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September 21, 2001
Fire, Not Extra Explosives, Doomed Buildings, Expert Says
By John Fleck
Journal Staff Writer
A New Mexico explosives expert says he now believes there were no
explosives in the World Trade Center towers, contrary to comments he
made the day of the Sept. 11 terrorist attack.
"Certainly the fire is
what caused the building to fail," said Van Romero, a vice president at
the New Mexico Institute of Mining and Technology.
The day of the attack,
Romero told the Journal the towers' collapse, as seen in news
videotapes, looked as though it had been triggered by carefully placed
conversations with structural engineers and more detailed looks at the
tape have led Romero to a different conclusion.
Romero supports other
experts, who have said the intense heat of the jet fuel fires weakened
the skyscrapers' steel structural beams to the point that they gave way
under the weight of the floors above.
That set off a chain reaction, as upper floors pancaked onto lower ones.
Romero said he believes
still it is possible that the final collapse of each building was
triggered by a sudden pressure pulse caused when the fire reached an
electrical transformer or other source of combustion within the
But he said he now believes explosives would not have been needed to create the collapse seen in video images.
have seized on Romero's comments as evidence for their argument that
someone else, possibly the U.S. government, was behind the attack on
the Trade Center.
Romero said he has been bombarded with electronic mail from the conspiracy theorists.
"I'm very upset about that," he said. "I'm not trying to say anything did or didn't happen."
BELOW IS THE ORIGINAL STORY AS IT APPEARED ON SEPT. 11, 2001 hours after the attack
September 11, 2001
Explosives Planted In Towers, N.M. Tech Expert Says
By Olivier Uyttebrouck
Journal Staff Writer
Televised images of the
attacks on the World Trade Center suggest that explosives devices
caused the collapse of both towers, a New Mexico Tech explosion expert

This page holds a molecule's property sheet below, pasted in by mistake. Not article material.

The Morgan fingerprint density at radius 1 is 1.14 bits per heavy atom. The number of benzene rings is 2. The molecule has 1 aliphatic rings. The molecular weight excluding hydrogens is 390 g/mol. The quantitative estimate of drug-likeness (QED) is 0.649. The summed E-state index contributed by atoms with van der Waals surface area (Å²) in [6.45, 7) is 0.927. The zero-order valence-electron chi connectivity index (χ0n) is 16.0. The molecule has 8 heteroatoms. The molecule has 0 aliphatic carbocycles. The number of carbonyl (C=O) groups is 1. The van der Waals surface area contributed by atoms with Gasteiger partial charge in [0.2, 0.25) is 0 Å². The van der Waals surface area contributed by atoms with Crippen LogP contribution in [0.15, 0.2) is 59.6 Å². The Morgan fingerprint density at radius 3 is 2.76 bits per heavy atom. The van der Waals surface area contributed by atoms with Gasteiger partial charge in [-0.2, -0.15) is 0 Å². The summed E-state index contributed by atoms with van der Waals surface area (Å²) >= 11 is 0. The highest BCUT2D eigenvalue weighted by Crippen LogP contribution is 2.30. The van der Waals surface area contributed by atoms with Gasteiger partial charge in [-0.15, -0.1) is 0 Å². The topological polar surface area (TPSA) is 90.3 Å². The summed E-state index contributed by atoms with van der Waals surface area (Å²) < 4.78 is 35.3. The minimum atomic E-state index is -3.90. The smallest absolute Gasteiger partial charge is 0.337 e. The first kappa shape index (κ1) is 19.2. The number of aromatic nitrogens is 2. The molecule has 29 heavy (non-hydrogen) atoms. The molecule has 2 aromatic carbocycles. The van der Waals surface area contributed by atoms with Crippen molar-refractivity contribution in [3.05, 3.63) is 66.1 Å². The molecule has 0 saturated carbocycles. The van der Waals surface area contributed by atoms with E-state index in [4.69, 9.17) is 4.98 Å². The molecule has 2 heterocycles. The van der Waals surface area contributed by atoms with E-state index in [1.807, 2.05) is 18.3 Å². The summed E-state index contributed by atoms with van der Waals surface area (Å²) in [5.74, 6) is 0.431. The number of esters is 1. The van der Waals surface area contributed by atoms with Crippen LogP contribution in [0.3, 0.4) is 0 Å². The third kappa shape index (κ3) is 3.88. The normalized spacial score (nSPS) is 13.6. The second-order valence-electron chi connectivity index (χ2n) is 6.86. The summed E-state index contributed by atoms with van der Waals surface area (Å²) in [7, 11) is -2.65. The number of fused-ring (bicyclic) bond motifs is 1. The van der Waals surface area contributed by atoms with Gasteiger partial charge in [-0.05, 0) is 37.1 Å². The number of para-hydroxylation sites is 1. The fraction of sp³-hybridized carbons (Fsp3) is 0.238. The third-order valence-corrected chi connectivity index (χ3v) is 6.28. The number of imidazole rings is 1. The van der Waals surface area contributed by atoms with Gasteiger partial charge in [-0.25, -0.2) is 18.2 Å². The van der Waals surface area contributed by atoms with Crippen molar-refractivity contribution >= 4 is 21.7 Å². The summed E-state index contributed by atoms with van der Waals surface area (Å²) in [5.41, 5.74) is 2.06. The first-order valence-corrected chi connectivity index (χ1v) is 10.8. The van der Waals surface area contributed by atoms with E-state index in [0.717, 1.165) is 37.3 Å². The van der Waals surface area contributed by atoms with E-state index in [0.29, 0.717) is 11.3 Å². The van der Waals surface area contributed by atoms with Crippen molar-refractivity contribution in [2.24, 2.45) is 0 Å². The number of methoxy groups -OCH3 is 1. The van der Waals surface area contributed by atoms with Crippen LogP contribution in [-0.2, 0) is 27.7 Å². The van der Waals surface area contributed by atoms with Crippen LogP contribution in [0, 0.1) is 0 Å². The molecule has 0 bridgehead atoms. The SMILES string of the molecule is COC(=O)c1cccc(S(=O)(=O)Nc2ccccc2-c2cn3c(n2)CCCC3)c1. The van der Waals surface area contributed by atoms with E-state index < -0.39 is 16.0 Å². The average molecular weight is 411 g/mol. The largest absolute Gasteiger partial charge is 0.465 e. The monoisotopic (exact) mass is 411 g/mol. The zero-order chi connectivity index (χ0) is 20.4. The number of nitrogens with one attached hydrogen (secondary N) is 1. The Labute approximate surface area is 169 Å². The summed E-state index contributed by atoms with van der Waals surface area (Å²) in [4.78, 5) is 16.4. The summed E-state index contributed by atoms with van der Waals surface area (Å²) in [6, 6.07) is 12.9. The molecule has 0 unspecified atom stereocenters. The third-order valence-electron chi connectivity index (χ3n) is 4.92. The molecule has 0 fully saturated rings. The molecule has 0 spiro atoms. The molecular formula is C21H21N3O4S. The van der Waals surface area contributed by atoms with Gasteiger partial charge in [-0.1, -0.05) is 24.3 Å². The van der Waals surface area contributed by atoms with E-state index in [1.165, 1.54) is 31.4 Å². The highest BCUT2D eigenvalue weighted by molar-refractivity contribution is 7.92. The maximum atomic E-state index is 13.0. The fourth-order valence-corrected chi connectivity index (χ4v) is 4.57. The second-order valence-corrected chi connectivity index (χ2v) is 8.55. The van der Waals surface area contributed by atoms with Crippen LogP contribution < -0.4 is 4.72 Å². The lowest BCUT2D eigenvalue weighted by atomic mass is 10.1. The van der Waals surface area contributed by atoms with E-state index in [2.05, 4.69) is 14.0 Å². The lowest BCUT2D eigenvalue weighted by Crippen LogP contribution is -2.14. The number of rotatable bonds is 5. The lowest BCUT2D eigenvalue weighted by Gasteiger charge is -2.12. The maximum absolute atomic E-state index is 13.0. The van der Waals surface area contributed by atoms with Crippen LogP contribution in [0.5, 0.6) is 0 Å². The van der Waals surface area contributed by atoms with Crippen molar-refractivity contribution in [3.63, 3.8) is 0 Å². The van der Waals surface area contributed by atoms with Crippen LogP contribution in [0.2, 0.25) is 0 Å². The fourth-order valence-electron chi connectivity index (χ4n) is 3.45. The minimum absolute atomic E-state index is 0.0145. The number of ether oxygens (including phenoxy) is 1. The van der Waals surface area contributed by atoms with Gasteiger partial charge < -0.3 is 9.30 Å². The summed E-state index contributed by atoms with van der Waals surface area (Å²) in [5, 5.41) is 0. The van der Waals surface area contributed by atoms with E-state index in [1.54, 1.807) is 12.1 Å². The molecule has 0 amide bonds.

The collapse of the
buildings appears "too methodical" to be a chance result of airplanes
colliding with the structures, said Van Romero, vice president for
research at New Mexico Institute of Mining and Technology.
"My opinion is, based
on the videotapes, that after the airplanes hit the World Trade Center
there were some explosive devices inside the buildings that caused the
towers to collapse," Romero said.
Romero is a former
director of the Energetic Materials Research and Testing Center at
Tech, which studies explosive materials and the effects of explosions
on buildings, aircraft and other structures.
Romero said he based his opinion on video aired on national television broadcasts.
Romero said the collapse of the structures resembled those of controlled implosions used to demolish old structures.
"It would be difficult
for something from the plane to trigger an event like that," Romero
said in a phone interview from Washington, D.C.
Romero said he and another Tech administrator were on a Washington-area subway when an airplane struck the Pentagon.
He said he and Denny
Peterson, vice president for administration and finance, were en route
to an office building near the Pentagon to discuss defense-funded
research programs at Tech.
If explosions did cause the towers to collapse, the detonations could have been caused by a small amount of explosive, he said.
"It could have been a
relatively small amount of explosives placed in strategic points,"
Romero said. The explosives likely would have been put in more than two
points in each of the towers, he said.
The detonation of bombs within the towers is consistent with a common terrorist strategy, Romero said.
"One of the things terrorist events are noted for is a diversionary attack and secondary device," Romero said.
Attackers detonate an
initial, diversionary explosion that attracts emergency personnel to
the scene, then detonate a second explosion, he said.
Romero said that if
his scenario is correct, the diversionary attack would have been the
collision of the planes into the towers.
Tech President Dan
Lopez said Tuesday that Tech had not been asked to take part in the
investigation into the attacks. Tech often assists in forensic
investigations into terrorist attacks, often by setting off similar
explosions and studying the effects.
Copyright Albuquerque Journal